Off Script: Season 9 of ‘RuPaul’s Drag Race’ brings more cultural awareness to queer media

Alex Schwartz, Columist

“RuPaul’s Drag Race” has always been a “problematic fave” kind of television show for me. I love cheering on my favorite contestants in comedy challenges, making fun of heinous runway outfits and laughing at RuPaul’s legendary puns. There were even some touching moments when queens would courageously reveal their personal struggles and bond with fellow competitors over them.

But, throughout the show’s first eight seasons and two “all-star” seasons, “Drag Race” has gotten a lot of flack from critics for not sufficiently addressing intersectional issues in the queer community. While it has scratched the surface of LGBTQ issues, it has often been accused of trivializing queer people, as well as ignoring the misogyny and racism present in the gay community. “Drag Race” is a reality TV show, so perhaps to some it’s not its job to be socially conscious. But at the same time, in a world with little to no queer representation in the media, it occupies a crucial space on our airwaves.

However, season nine, which is currently airing, seems to be moving the show in a different direction. There are moments when several contestants discuss real issues present in queer communities. Before each episode’s runway presentation, there is footage of the queens doing their makeup (they call it “painting”), during which they often reveal things about their personal lives and bond with each other. This season, these have often been some of the most eye-opening scenes of the show. Several of the queens have opened up about struggling with eating disorders, a common problem in the gay community. In one episode, they discussed how their drag personas influence them in everyday life, and one queen — Peppermint — came out as a trans woman. And in the latest episode, Peppermint and Sasha Velour, another contestant, talked about their experiences visiting and living in Russia as members of the LGBTQ community.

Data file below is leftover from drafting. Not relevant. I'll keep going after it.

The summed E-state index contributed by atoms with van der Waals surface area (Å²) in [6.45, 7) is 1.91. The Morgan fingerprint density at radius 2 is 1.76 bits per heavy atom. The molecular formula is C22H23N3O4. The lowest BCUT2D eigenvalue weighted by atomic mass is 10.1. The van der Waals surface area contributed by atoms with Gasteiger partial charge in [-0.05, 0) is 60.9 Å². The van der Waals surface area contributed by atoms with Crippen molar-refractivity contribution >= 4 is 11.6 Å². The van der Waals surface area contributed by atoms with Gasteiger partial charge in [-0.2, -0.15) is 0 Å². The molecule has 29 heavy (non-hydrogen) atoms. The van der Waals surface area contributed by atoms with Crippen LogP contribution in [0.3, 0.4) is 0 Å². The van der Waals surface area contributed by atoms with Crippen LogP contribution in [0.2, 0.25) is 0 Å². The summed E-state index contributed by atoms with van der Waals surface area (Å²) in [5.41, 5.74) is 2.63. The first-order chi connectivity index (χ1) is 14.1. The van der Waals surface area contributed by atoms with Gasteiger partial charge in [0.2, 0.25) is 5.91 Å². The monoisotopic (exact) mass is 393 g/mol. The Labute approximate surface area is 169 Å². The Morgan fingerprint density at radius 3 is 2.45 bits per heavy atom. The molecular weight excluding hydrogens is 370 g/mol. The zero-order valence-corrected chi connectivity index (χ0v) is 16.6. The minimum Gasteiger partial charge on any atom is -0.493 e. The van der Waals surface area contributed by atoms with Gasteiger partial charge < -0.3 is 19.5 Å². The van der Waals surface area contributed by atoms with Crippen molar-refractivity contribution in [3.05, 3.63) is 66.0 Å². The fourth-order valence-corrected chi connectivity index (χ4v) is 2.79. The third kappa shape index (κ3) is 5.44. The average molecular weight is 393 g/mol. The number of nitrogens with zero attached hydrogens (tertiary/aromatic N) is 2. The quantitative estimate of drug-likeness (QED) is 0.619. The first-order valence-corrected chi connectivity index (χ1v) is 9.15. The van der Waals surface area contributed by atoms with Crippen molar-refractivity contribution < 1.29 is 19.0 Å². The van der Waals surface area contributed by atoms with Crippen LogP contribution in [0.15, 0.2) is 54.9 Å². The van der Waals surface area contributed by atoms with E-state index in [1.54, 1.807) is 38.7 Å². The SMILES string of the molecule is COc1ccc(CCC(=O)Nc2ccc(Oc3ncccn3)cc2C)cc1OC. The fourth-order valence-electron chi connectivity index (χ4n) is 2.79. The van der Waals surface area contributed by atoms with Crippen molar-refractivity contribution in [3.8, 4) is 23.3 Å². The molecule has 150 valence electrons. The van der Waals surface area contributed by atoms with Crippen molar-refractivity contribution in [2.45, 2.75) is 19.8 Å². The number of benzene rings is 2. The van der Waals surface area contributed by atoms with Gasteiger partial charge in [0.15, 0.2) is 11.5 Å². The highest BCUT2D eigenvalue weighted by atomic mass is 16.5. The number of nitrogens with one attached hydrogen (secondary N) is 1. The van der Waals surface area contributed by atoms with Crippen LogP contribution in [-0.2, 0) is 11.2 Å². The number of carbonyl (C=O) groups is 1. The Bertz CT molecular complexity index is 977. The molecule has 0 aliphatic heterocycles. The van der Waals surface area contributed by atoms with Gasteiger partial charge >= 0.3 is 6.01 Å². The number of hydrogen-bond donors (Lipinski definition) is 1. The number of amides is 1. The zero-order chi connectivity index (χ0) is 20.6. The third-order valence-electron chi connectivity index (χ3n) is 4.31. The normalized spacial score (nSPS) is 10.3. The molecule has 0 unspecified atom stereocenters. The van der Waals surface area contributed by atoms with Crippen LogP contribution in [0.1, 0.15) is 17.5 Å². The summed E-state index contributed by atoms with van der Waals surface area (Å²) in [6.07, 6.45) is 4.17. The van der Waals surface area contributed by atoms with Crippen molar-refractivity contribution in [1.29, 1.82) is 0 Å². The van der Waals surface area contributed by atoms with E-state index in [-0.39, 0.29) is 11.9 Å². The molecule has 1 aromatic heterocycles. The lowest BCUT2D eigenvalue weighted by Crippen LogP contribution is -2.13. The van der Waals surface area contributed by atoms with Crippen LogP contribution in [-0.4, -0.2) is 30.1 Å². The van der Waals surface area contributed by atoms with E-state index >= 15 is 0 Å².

“Queer people in Russia are living in an oppressive system,” Sasha said. To which Peppermint replied, “I just have to keep in mind that it doesn’t take away my womanhood.”

Peppermint and Sasha brought to light how queer people are seen differently around the world, and how there is still work to be done to push toward acceptance. And, given recent discussion of U.S.-Russia relations in the news, this was a well-timed exchange.

Furthermore, in episodes of “Untucked,” a behind-the-scenes Youtube series detailing the queens’ interactions backstage during the judges’ deliberations, the tone has transitioned from pure reality TV catfighting to more casual talking and bonding among contestants. These scenes have also produced some meaningful, socially conscious moments, particularly between the show’s queens of color.

Shea Coulee, who is a Chicago resident, consistently encourages Nina Bo’Nina Brown not to doubt herself, acknowledging that people like them are in an important position to inspire young people of color to become successful in the drag world and in life.

She says, “Think about every little dark skin brown girl out there that anyone has told that they didn’t deserve it, they didn’t belong, that they weren’t worth it, and that it was too much for them to want it. You do it for all of them, not just for you, every single one of them.”

With its latest season, “Drag Race” has become more aware of both itself and its cultural context. This is happening at a crucial moment in time, when it is more important than ever to represent marginalized groups in the media, from the LGBTQ community to people of color.

Because “Drag Race” and the art of drag in general have such an influential role in shaping the conversation around queer people in popular culture, it is important to address real issues that are present in queer communities and those they intersect with. “RuPaul’s Drag Race” still has a long way to go before it can successfully balance entertainment with a meaningful cultural dialogue, but season nine represents a long-awaited step in the right direction.

Alex Schwartz is a Medill freshman. He can be contacted at [email protected]. If you would like to respond publicly to this column, send a Letter to the Editor to [email protected]. The views expressed in this piece do not necessarily reflect the views of all staff members of The Daily Northwestern.